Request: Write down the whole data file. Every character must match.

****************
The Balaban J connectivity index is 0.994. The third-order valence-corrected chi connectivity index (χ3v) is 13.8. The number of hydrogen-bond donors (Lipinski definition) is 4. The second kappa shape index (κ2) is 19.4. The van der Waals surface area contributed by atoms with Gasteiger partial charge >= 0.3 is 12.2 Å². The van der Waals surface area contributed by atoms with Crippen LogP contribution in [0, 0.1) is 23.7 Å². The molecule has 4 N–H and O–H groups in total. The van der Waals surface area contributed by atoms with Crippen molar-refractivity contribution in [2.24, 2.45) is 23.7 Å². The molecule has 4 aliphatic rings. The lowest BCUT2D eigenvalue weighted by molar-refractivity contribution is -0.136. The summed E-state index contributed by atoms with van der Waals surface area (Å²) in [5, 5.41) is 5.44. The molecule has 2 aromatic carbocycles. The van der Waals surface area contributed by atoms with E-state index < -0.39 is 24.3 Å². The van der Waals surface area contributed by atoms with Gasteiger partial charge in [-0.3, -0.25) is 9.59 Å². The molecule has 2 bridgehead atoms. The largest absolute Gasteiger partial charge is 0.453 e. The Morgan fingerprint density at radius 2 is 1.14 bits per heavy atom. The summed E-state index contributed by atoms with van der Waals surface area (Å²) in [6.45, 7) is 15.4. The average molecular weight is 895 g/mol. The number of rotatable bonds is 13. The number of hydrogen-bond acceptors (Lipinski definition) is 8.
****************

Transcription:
The Balaban J connectivity index is 0.994. The third-order valence-corrected chi connectivity index (χ3v) is 13.8. The number of hydrogen-bond donors (Lipinski definition) is 4. The second kappa shape index (κ2) is 19.4. The van der Waals surface area contributed by atoms with Gasteiger partial charge >= 0.3 is 12.2 Å². The van der Waals surface area contributed by atoms with Crippen LogP contribution in [0, 0.1) is 23.7 Å². The molecule has 4 N–H and O–H groups in total. The van der Waals surface area contributed by atoms with Crippen molar-refractivity contribution in [2.24, 2.45) is 23.7 Å². The molecule has 4 aliphatic rings. The lowest BCUT2D eigenvalue weighted by molar-refractivity contribution is -0.136. The summed E-state index contributed by atoms with van der Waals surface area (Å²) in [5, 5.41) is 5.44. The molecule has 2 aromatic carbocycles. The van der Waals surface area contributed by atoms with E-state index < -0.39 is 24.3 Å². The van der Waals surface area contributed by atoms with Gasteiger partial charge in [-0.3, -0.25) is 9.59 Å². The molecule has 2 bridgehead atoms. The largest absolute Gasteiger partial charge is 0.453 e. The Morgan fingerprint density at radius 2 is 1.14 bits per heavy atom. The summed E-state index contributed by atoms with van der Waals surface area (Å²) in [6.45, 7) is 15.4. The average molecular weight is 895 g/mol. The number of rotatable bonds is 13. The number of hydrogen-bond acceptors (Lipinski definition) is 8.